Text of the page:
Deakin University

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Guideline for the non-surgical management of hip and knee osteoarthritis

posted on 2009-01-01, 00:00 authored by C Brand, R Buchbinder, A Wluka, D Ruth, S McKenzie, K Jones, Tracey BucknallTracey Bucknall, L Ung, G McColl, R Hinman, K Grimmer-Somers, A Jasper, E Haesler, J Rada
Introduction: Chronic disease is a major public health burden on Australian society. An increasing proportion of the population has risk factors for, or at least one, chronic disease, leading to increasing public health costs. Health service policy and delivery must not only address acute conditions, it must also effectively respond to the wide range of health and public service requirements of people with chronic illness.1,2 Strong primary health care policy is an important foundation for a successful national health delivery system and long term management of public health, and is linked to practical outcomes including lower mortality, decreased hospitalisation and improved health outcomes.1 National strategic health policy has recently given increased recognition to the importance of chronic disease management, with the Australian Federal Government endorsement of a number of initiatives for the prevention (or delay in onset), early detection and evidence based management of chronic disease, including osteoarthritis.1,3
Chronic musculoskeletal conditions, including arthritis, account for over 4% of the national disease burden in terms of disability adjusted life years. Over 6 million Australians (almost one-third of the population) are estimated to have a chronic musculoskeletal disease; chronic musculoskeletal disease represents the main cause of long term pain and physical disability. In Australia, osteoarthritis is self reported by more than 1.4 million people (7.3% of the population4) and is the tenth most commonly managed problem in general practice.5 This number is set to rise as the elderly population grows. Osteoarthritis exerts a significant burden on the individual and the community through reduction in quality of life, diminished employment capacity and an increase in health care costs. For further details, refer to the Evidence to support the National Action Plan for Osteoarthritis, Rheumatoid Arthritis and Osteoporosis: Opportunities to improve health-related quality of life and reduce the burden of disease and disability (2004).6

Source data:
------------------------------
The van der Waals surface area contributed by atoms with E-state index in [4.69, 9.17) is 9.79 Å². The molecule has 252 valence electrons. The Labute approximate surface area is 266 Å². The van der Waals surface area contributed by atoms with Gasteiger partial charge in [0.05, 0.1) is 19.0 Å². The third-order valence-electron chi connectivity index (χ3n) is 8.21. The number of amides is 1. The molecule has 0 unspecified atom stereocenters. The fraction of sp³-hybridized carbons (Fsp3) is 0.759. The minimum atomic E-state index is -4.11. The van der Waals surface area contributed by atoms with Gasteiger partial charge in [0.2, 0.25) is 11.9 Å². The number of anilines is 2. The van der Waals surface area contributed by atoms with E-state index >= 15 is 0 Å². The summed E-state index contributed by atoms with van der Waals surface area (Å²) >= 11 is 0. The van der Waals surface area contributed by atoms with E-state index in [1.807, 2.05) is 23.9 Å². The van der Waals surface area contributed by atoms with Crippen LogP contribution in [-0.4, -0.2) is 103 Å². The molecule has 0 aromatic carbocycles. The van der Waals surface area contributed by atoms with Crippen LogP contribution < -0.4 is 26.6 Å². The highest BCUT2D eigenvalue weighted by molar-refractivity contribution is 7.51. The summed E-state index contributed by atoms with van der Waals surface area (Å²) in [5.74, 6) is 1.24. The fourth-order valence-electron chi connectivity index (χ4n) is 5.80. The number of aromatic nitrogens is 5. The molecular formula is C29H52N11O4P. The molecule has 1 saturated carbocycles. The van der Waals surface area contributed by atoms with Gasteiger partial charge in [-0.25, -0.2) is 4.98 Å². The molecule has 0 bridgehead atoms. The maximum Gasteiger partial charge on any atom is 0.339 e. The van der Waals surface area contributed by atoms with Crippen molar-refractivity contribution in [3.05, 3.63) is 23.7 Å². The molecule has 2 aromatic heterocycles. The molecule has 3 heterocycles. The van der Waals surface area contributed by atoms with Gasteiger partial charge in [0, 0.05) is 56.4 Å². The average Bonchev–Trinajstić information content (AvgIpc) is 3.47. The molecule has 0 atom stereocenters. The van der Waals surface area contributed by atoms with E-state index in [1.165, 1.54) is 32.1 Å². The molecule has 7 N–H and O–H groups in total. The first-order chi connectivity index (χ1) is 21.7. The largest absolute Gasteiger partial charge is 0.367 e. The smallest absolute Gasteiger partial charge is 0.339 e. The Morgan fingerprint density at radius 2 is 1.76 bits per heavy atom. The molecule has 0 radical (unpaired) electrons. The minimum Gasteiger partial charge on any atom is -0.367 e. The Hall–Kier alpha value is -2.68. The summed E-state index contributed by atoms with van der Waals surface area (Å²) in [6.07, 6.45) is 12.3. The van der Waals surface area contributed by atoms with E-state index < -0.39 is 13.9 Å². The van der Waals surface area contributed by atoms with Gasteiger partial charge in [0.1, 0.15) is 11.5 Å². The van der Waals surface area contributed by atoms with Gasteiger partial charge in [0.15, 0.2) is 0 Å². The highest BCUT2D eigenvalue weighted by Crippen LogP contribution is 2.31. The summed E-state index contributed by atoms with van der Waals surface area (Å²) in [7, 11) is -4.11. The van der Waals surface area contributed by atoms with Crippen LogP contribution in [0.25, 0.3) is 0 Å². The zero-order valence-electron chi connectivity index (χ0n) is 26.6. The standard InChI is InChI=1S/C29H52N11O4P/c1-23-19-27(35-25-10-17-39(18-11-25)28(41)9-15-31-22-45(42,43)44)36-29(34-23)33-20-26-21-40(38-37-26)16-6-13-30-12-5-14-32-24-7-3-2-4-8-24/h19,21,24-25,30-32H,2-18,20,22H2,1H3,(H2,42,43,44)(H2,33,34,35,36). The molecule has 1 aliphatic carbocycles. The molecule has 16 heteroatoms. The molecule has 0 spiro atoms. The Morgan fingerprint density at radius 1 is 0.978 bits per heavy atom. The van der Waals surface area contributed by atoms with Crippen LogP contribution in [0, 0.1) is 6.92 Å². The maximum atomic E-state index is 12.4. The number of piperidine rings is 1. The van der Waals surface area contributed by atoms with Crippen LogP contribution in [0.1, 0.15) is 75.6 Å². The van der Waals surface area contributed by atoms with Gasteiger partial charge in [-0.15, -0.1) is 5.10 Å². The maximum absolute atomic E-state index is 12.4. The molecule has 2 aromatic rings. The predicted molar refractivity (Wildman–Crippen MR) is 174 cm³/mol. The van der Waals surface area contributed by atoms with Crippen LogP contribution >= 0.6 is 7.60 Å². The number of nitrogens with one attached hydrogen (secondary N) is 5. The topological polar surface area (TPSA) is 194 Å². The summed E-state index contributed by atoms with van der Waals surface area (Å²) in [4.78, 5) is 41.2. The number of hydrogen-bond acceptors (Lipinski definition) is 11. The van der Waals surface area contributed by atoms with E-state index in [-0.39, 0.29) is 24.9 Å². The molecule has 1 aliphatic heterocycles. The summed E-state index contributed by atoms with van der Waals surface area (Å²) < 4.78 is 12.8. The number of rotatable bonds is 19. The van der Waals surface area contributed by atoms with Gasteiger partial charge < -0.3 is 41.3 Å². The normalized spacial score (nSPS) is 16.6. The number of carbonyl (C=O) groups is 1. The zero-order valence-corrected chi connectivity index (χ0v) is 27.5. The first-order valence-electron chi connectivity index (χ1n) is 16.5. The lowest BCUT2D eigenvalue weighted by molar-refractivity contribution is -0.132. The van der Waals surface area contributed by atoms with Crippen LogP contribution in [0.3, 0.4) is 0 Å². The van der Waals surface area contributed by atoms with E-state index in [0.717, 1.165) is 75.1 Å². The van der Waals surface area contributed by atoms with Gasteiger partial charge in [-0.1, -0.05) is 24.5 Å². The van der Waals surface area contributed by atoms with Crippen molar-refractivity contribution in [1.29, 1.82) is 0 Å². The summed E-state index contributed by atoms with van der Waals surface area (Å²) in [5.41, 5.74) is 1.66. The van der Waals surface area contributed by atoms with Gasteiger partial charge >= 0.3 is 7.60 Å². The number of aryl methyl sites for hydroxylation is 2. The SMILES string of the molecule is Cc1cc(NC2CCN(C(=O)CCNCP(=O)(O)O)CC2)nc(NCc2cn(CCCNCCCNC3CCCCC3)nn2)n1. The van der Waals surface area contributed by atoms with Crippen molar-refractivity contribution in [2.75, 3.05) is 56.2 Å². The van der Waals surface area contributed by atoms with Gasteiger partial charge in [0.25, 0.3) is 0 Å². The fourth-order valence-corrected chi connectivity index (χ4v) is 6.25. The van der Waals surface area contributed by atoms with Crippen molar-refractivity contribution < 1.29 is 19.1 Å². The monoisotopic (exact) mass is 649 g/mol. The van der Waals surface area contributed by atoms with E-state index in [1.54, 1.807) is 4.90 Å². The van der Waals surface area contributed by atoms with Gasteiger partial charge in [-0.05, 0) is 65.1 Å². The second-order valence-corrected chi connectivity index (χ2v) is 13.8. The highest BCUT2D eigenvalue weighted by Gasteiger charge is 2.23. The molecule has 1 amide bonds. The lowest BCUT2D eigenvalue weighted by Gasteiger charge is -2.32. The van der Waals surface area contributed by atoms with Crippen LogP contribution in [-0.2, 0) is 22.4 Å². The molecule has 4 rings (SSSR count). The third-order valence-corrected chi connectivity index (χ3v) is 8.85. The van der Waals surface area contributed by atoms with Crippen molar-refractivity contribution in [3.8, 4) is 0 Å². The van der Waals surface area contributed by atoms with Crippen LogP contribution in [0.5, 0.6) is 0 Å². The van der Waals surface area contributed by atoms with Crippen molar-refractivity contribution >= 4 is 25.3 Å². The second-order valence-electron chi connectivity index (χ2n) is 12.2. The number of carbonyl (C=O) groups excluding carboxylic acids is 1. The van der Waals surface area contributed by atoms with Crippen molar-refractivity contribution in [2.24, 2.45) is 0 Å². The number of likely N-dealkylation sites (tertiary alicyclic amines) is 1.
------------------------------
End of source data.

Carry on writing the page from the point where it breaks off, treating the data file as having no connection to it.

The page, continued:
As such, federal government health policy has identified arthritis as a National Health Priority Area and adopted a number of initiatives aimed at decreasing the burden of chronic disease and disability; raising awareness of preventive disease factors; providing access to evidence based knowledge; and improving the overall management of arthritis within the community.4 In 2002, all Australian health ministers designated arthritis and musculoskeletal conditions as Australia’s seventh National Health Priority Area. In response, a National Action Plan was developed in 2004 by the National Arthritis and Musculoskeletal Conditions Advisory Group (NAMSCAG).6 The aim of this document was to provide a blueprint for national initiatives to improve the health related quality of life of people living with osteoarthritis, rheumatoid arthritis and osteoporosis; reduce the cost and prevalence of these conditions; and reduce the impact on individuals, their carers and their communities within Australia. The National Action Plan was developed to complement both the National Chronic Disease Strategy – which is broader – and the National Service Improvement Framework for Osteoarthritis, Rheumatoid Arthritis and Osteoporosis, in addition to other national and state/ territory structures.



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The Royal Australian College of General Practitioners

Place of publication

Melbourne, Vic.





Publication classification

A5 Minor research monograph

Copyright notice

2009, The Royal Australian College of General Practitioners

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